• No one really ever did anything overnight. Whatever they have, whatever you covet, whatever you dream about — there is someway to get there.

  • Nobody wins when you make excuses for playing small.

  • We are all just jockeying for energy from other people all the time. When you realize that, you become incredibly powerful at giving people what they need in a way that allows you to maintain your own energy.

  • You have to give and take with equal joy, energy, and intention.

  • The best wine grapes are a lot like my favorite people. They do their best growing when the conditions are tough and water is low. They have to dig down into the roots while at the same time heading for the sun.

  • Explore each thing to its fullest and then be willing to move on. We aren’t meant to do anything forever.

  • Be willing to be changed by the people you meet.

  • Nothing is ever 100% about the words being spoken.

  • Listening isn’t about being quiet while someone else talks. It’s about being present while someone else communicates.

  • No one is actually more creative. They are just more willing to be uncomfortable with all the ugly stuff they produced to get something pretty.

  • Avoid winning the game if the cost is leaving the field.

  • A perfectly told story is not a mirror — it’s a prism that allows others to see a version of themselves.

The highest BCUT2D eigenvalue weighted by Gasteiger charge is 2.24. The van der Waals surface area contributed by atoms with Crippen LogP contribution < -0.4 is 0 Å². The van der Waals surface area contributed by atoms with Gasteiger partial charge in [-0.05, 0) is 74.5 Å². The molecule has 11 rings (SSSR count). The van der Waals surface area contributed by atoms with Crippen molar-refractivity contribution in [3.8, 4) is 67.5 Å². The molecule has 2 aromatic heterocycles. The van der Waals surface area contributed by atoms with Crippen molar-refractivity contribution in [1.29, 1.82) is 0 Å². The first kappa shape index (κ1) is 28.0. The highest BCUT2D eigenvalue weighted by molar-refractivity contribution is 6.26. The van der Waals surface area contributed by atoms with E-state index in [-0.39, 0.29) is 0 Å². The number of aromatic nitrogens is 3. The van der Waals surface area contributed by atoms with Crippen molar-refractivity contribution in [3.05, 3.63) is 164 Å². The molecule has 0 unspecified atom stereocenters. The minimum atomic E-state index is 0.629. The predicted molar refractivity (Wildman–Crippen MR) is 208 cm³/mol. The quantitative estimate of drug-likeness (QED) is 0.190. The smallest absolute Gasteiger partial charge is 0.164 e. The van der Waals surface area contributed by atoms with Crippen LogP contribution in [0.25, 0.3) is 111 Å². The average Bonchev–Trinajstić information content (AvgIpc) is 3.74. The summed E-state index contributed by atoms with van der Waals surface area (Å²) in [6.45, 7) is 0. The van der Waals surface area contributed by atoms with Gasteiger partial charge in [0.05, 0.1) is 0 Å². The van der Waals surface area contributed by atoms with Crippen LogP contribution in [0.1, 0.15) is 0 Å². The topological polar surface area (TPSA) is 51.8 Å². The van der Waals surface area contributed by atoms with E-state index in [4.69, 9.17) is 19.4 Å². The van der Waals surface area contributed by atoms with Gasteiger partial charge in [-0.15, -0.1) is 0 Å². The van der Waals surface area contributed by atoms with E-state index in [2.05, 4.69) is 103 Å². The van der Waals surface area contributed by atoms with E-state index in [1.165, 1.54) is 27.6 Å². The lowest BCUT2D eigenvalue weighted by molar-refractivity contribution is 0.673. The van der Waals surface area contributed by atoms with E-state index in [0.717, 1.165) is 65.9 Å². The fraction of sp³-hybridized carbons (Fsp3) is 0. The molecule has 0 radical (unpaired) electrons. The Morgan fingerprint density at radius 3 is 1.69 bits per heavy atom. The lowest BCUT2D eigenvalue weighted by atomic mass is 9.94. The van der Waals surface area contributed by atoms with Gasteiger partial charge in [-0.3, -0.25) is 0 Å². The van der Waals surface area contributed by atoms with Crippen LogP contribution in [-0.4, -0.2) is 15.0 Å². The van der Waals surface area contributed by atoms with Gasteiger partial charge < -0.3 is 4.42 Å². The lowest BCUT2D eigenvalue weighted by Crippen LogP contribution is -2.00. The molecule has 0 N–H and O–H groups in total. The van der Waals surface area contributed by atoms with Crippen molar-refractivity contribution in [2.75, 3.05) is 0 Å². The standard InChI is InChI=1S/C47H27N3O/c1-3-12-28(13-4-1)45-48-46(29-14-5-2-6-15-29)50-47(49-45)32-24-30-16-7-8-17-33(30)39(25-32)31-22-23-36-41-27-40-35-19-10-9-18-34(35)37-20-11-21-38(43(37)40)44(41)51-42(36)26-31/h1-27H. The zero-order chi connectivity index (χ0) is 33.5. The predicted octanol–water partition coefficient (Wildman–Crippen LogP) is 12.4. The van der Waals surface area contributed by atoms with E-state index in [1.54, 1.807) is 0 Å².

• Everything we say or do moves us forward. The big question is where is it taking you.

  • When it comes to whether or not you can love someone — try harder.

  • The best way to solve a problem at work is usually to get more clear on what you want to create — and then ask people how they’d like to contribute to that idea.

  • The answer to the question “what kind of life am I creating?” is best asked early, often, and honestly.

  • David started small. It’s typically the best way to slay a giant.

  • Every piece of work is creative work. All work somehow benefits the continual creation of the next thing.

  • The most interesting thing about you (and me and everyone else) is the YOU part. What you aren’t enough of is boring. What you are full of is the magic. Who are you and who are you becoming is wickedly interesting.

  • How you choose to show up to the things in your life largely dictates the outcome.

  • Stretching is good. For your body, your mind, your relationships, and your dreams. Get up. Move. See the world. Listen. Do some yoga.

  • What we don’t know about other people, their lives, their stories has the power to strip us of joy if we compare it to what we do know about our own story.

  • You can’t steer a parked car. The only way to make anything is with some momentum. So do something about it.

  • Refusing despair is an act of revolution and creation when you realize that YOU can indeed impact this thing.

  • I think the most powerful thing we can all do (and something I’ve tried to do since I was too young to even know I was doing it) is to refuse to be a cynic. Refuse to be someone who see what's wrong.